Fortunately that trip to St. Thomas is an L fare that earns 1 EQP per mile, and omitting one flight on Alaska Airlines, I will earn a total of 7,280 EQP. I think this is the only number that’s safe to rely on right now. Plus, almost any trip that would earn 15,000 EQP could probably be modified to earn 18,000 EQP.
My goal, then was to find a way to earn 17,720 EQPs as easily and quickly as possible.
Planning the Status Run
Amol suggested a few ideas like booking a World Traveler Plus fare to London on British Airways. I’d previously considered some very cheap first class fares to Managua, which were no longer for sale. Eventually I settled on another of Amol’s ideas: fly business or first class between Honolulu and San Juan. You’d think it would be more expensive given that both are tropical destinations in the middle of winter, but air travel is typically priced based on the demand between city pairs. These people are already living in paradise and don’t need to visit another one.
I found a reasonably cheap fare of $1,500 that booked in business and first class — a distance of 13,257 miles and almost 20,000 EQPs with the 50% fare bonus. Plus I was able to route through LAX and JFK to travel on the new Airbus A321T and earn 15,000 bonus AAdvantage miles. It’s still not the best mileage run in the world, but it will be convenient, comfortable, and give me a week of flitting between beaches.
The most annoying part was finding my way to Honolulu to start this trip. Fares on Alaska and American were relatively high, and Delta wanted to route me through Salt Lake City (I could always credit Delta to Alaska’s Mileage Plan). I ended up booking United via San Francisco, which was the cheapest option, and redeeming a compensation voucher to cover most of the ticket.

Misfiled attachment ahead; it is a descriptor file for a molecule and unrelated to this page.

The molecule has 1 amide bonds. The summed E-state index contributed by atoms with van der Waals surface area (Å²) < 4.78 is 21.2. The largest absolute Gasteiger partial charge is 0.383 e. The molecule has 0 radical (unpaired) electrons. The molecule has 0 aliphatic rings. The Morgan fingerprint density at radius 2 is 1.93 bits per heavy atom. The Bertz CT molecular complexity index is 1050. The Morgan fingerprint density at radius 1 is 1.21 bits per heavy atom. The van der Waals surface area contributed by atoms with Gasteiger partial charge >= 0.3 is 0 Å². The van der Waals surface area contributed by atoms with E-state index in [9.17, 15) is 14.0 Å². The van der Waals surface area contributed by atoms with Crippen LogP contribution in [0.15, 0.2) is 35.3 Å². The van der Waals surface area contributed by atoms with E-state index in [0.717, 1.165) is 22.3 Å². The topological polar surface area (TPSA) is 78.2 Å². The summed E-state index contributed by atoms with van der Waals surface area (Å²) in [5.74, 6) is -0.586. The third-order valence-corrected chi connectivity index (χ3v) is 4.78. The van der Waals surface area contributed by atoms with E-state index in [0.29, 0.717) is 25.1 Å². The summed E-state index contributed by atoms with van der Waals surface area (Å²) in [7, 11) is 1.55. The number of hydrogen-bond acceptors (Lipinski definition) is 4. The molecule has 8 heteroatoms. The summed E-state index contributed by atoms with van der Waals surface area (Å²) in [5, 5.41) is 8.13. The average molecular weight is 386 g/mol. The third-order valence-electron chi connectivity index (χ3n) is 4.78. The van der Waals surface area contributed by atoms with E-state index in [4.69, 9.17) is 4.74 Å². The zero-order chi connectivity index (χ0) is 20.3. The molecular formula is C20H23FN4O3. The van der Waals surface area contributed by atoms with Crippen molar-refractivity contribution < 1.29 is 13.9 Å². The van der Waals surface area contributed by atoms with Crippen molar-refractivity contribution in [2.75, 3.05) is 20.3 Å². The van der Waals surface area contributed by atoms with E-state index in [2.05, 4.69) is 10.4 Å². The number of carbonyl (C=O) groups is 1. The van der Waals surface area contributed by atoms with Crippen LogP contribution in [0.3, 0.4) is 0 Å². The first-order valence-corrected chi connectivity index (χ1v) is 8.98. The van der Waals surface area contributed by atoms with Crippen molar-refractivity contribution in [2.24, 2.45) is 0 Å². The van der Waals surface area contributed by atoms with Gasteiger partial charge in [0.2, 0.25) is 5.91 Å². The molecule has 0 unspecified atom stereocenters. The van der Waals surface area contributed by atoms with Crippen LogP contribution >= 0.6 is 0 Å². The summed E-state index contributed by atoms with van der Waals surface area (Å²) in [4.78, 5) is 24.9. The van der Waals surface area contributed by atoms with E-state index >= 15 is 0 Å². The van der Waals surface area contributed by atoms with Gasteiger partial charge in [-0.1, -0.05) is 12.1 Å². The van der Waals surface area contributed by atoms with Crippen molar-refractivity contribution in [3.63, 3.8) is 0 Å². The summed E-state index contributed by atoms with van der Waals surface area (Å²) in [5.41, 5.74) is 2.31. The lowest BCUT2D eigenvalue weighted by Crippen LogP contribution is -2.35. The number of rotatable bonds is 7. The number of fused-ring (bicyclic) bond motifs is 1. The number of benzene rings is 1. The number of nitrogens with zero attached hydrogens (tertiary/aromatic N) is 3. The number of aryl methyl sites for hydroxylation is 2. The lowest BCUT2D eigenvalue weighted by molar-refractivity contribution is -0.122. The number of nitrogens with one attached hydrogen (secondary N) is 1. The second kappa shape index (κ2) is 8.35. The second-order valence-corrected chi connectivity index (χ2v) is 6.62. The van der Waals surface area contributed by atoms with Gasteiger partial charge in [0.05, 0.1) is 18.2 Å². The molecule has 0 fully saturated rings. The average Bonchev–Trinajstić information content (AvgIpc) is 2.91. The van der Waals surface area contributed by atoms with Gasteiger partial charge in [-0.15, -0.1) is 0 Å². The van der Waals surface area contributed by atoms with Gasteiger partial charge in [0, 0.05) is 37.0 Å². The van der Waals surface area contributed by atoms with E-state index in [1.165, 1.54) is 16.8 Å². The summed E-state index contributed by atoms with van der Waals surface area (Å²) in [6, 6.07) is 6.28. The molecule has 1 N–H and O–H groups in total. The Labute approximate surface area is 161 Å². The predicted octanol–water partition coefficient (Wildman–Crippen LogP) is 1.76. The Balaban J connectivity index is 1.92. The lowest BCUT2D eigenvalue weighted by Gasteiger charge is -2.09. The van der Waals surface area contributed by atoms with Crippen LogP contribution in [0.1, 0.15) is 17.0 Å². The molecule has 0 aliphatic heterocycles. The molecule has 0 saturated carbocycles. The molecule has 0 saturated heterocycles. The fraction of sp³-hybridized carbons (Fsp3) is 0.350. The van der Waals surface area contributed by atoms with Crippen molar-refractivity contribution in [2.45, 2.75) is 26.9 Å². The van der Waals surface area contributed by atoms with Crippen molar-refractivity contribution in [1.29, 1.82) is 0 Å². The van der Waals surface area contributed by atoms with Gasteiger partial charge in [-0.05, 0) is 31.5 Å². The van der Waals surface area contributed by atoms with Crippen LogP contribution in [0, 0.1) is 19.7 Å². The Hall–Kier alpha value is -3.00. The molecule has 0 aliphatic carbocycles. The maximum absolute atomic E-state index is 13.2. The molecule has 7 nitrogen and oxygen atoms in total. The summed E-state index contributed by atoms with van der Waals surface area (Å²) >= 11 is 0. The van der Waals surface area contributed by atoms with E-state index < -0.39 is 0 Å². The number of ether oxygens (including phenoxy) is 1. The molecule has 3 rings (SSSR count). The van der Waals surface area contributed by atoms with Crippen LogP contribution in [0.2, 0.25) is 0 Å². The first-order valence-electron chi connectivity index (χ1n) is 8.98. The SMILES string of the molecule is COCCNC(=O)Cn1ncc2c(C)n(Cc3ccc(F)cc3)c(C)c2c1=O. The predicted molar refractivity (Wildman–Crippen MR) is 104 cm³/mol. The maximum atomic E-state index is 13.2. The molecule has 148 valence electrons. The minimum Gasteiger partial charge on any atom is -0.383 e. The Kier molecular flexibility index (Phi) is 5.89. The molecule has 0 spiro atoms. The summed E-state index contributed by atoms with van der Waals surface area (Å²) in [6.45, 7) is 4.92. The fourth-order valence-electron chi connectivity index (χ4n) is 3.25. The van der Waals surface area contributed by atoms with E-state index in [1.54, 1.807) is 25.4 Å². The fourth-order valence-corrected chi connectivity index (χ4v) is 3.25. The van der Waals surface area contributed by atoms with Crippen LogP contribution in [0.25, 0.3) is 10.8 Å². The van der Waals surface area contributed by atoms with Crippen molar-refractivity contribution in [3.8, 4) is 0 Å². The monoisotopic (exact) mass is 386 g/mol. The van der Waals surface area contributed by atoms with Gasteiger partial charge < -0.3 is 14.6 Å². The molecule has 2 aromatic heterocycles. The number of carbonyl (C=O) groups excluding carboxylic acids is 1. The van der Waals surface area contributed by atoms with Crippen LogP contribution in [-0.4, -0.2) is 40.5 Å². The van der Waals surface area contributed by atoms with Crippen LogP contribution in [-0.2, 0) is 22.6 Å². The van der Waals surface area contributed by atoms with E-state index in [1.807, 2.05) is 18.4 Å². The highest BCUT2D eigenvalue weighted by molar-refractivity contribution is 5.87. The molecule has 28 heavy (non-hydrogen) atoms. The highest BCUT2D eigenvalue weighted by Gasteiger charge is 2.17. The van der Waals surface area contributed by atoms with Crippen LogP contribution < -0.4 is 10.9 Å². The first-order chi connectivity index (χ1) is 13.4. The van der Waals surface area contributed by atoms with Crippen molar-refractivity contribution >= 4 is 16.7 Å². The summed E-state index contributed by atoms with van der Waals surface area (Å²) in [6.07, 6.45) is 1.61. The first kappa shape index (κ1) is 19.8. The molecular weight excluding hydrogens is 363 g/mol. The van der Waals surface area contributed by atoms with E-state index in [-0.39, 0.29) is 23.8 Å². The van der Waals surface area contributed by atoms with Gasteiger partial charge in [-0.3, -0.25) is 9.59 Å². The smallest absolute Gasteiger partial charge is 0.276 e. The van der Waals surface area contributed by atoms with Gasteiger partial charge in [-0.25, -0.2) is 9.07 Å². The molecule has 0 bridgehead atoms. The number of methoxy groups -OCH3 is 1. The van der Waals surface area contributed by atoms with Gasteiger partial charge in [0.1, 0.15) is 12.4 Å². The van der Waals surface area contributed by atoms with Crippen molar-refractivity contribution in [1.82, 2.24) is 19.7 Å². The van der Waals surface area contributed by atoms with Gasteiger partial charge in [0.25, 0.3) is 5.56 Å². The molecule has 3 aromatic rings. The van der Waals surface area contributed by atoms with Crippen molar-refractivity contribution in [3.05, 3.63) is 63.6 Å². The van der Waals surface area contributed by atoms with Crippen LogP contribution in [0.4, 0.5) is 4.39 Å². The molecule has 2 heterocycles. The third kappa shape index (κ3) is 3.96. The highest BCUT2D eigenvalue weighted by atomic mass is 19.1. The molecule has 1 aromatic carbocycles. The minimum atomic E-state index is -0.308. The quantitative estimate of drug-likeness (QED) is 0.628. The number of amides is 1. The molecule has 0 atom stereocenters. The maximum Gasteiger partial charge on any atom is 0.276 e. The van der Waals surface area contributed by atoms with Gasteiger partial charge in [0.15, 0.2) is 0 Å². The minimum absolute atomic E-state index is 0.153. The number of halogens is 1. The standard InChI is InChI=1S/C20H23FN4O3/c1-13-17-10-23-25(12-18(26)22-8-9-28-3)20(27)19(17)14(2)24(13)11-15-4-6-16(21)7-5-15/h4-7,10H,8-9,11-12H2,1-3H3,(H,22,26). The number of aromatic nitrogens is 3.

I’ve already confirmed my upgrades on all four segments using two of my regional upgrades as a Premier 1K member. Now, I plan to change the frequent flyer number on the reservation to US Airways with the hope that at the end of the year I’ll earn another 6,154 miles toward American’s Executive Platinum status. But this is mostly a guess that there will be some kind of dual earning program during 2014; one hasn’t yet been announced.
It will be my most luxurious mileage run yet, speaking as someone who usually flies to Indianapolis or Kansas City in the middle of winter and hopes for a complimentary upgrade. But altogether, the positioning flight to Honolulu, the Honolulu-San Juan status run, the trip to St. Thomas, and still-to-be-booked trips to Austin and Chicago will earn almost 35,000 elite qualifying miles in the first two months of 2014 — well on my way to 100,000 EQMs needed to keep my Executive Platinum status in 2015.
Yes, even though I’m completing the trial by earning EQPs I still plan to earn my status for the rest of the year through traditional EQMs. I just can’t justify paying the premium for expensive fares all year round. But I’m lucky that in this instance most of the pieces fell into place.